Tuesday, June 14, 2011

When God Kills Children

I often hear people mock the morality of the Bible by pointing to passages where God commanded Israel to go to war against its enemies and kill all its men, women, children, and livestock. From the perspective of an unbeliever who also does not believe in life after death, I can see why they would find this horrific.

However, the reality is that there is life after death and the only thing in question is where we will go. This fact that God commanded Israel to kill women and children I contend was not immoral, but an act of great mercy.

You see the Bible teaches that children who have not reached the age of accountability (which varies from person to person), are covered by the blood of Jesus Christ. If these children were allowed to live and grow up in their Pagan culture carrying the bitterness that Israel killed their fathers, they most certainly would have rebelled and fought against the God of Israel. At that point they would be at the age of accountability and if they died in that sin they would have been condemned to Hell. However, because God took them before that could happen, they were ushered into heaven by God's grace and mercy. This is a decision that only God can make, so this does not justify abortion. God never commanded the USA to kill millions of babies in the womb.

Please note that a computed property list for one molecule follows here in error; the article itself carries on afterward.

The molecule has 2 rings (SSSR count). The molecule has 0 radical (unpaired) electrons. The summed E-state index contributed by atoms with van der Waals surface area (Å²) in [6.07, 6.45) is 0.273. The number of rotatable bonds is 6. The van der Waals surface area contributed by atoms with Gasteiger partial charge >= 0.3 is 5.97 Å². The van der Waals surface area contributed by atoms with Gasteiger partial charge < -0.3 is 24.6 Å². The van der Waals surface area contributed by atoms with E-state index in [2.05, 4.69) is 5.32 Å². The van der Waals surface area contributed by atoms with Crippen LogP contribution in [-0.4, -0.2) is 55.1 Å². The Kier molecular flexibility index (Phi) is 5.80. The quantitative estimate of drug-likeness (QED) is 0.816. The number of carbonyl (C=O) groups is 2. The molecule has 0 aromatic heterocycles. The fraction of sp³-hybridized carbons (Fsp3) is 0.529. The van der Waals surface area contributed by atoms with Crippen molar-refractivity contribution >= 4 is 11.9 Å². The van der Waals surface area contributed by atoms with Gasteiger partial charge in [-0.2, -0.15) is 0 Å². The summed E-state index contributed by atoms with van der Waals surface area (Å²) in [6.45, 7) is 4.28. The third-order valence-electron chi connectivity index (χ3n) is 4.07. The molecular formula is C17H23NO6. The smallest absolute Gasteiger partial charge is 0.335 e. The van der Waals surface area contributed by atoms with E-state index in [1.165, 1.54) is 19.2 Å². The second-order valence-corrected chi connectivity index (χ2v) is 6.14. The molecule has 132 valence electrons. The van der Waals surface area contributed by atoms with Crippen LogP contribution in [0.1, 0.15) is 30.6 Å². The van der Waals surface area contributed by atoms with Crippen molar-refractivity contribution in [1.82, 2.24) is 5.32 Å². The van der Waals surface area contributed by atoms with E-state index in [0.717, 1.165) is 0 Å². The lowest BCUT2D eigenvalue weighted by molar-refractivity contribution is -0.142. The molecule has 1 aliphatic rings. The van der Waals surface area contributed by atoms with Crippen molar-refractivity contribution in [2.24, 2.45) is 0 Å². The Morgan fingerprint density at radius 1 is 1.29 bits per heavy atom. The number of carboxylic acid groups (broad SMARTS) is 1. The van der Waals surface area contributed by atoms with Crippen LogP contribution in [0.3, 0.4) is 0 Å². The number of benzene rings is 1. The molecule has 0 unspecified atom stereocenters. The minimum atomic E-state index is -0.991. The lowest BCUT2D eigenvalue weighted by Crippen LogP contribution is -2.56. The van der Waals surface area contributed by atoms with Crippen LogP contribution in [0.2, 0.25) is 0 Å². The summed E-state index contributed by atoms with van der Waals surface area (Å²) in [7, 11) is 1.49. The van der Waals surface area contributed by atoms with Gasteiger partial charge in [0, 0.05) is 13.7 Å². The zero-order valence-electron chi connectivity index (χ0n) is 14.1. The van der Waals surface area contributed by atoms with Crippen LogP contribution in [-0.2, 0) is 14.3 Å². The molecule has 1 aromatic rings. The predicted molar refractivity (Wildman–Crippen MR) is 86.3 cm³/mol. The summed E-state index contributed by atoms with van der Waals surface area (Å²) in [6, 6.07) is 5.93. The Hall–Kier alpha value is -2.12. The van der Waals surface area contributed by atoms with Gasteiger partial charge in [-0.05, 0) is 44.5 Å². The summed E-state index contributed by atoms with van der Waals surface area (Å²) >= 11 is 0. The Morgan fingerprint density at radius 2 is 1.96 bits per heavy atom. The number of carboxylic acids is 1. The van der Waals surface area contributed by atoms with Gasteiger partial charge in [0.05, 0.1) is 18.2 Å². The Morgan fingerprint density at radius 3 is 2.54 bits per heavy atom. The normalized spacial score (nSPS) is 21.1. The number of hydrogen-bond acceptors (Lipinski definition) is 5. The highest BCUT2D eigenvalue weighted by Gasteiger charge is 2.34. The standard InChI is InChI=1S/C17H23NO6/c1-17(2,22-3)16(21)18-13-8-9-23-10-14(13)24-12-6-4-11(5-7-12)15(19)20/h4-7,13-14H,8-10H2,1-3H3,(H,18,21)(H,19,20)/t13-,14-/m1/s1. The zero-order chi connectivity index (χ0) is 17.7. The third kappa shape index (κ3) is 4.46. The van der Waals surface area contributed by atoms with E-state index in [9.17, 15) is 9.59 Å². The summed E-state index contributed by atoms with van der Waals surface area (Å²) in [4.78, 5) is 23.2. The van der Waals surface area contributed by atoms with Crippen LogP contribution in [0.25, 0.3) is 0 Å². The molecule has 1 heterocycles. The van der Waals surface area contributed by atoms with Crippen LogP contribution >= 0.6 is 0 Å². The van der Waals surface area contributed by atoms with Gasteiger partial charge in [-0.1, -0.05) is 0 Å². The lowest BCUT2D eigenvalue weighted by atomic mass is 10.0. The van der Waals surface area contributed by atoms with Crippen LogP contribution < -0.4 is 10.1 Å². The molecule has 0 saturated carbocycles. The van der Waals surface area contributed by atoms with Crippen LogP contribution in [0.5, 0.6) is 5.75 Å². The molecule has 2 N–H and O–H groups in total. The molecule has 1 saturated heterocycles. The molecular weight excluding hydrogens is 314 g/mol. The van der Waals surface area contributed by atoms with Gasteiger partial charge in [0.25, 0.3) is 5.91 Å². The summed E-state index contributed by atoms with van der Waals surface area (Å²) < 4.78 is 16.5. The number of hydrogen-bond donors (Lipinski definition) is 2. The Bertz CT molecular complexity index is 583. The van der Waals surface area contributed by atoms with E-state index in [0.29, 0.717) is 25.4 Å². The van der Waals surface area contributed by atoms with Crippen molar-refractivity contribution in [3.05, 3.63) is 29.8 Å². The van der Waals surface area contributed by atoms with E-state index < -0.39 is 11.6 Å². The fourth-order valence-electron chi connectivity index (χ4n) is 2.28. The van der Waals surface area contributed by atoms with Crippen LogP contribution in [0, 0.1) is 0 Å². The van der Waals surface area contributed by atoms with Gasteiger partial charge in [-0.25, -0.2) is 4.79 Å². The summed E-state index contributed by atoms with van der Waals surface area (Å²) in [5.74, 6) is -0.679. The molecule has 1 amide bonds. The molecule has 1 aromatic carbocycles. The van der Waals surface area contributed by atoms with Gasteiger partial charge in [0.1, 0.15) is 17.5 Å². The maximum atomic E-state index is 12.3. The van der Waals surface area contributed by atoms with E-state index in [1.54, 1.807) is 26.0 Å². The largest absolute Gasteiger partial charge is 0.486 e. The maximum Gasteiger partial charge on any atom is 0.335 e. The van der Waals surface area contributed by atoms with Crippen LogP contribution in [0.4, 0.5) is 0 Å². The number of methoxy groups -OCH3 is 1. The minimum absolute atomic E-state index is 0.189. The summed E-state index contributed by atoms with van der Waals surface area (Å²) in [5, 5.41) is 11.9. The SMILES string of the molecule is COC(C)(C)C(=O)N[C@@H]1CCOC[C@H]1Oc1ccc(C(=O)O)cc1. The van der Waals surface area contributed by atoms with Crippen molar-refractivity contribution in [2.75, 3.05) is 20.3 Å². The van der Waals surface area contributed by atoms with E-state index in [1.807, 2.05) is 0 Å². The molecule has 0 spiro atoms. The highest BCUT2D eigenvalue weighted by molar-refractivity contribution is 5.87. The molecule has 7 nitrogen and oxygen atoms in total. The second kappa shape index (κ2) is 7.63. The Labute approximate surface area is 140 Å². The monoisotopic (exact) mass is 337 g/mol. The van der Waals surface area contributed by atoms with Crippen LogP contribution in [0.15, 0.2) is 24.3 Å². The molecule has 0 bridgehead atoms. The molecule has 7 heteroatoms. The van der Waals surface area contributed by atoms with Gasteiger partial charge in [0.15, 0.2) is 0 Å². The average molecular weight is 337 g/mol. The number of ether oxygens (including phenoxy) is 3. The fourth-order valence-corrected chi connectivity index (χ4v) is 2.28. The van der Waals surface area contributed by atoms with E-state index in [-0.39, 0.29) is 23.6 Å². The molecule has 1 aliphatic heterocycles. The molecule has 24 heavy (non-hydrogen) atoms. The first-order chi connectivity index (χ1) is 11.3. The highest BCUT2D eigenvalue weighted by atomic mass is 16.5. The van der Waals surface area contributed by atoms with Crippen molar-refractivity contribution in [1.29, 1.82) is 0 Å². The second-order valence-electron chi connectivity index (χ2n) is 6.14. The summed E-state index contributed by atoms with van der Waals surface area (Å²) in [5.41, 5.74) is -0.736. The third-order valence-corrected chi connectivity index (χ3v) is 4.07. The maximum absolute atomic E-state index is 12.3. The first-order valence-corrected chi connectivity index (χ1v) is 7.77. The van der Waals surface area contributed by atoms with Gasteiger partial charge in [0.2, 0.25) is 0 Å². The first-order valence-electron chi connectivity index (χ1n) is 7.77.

As for the adults of these lands, they had plenty of time to repent, but persisted in attacking Israel, so God brought judgement upon them. Again, God will judge each of those people according to what they knew as well.

So using the morality argument to take apart the Bible is a losing battle, because unbelievers do not take into account there is more to our existance than just what we see in this life. God sees the whole picture and acts in the interest of eternal purposes rather than just what benefits us in this life.

Additionally, God does not command the church to kill anyone. He only worked this way with Israel on a national level to protect His chosen people and chosen land. He did this to keep the line to the Messiah pure, and to establish His prophetic purpose. Again this was a different dispensation, so the moral laws of God remained the same, but the consequences for their violation were different.

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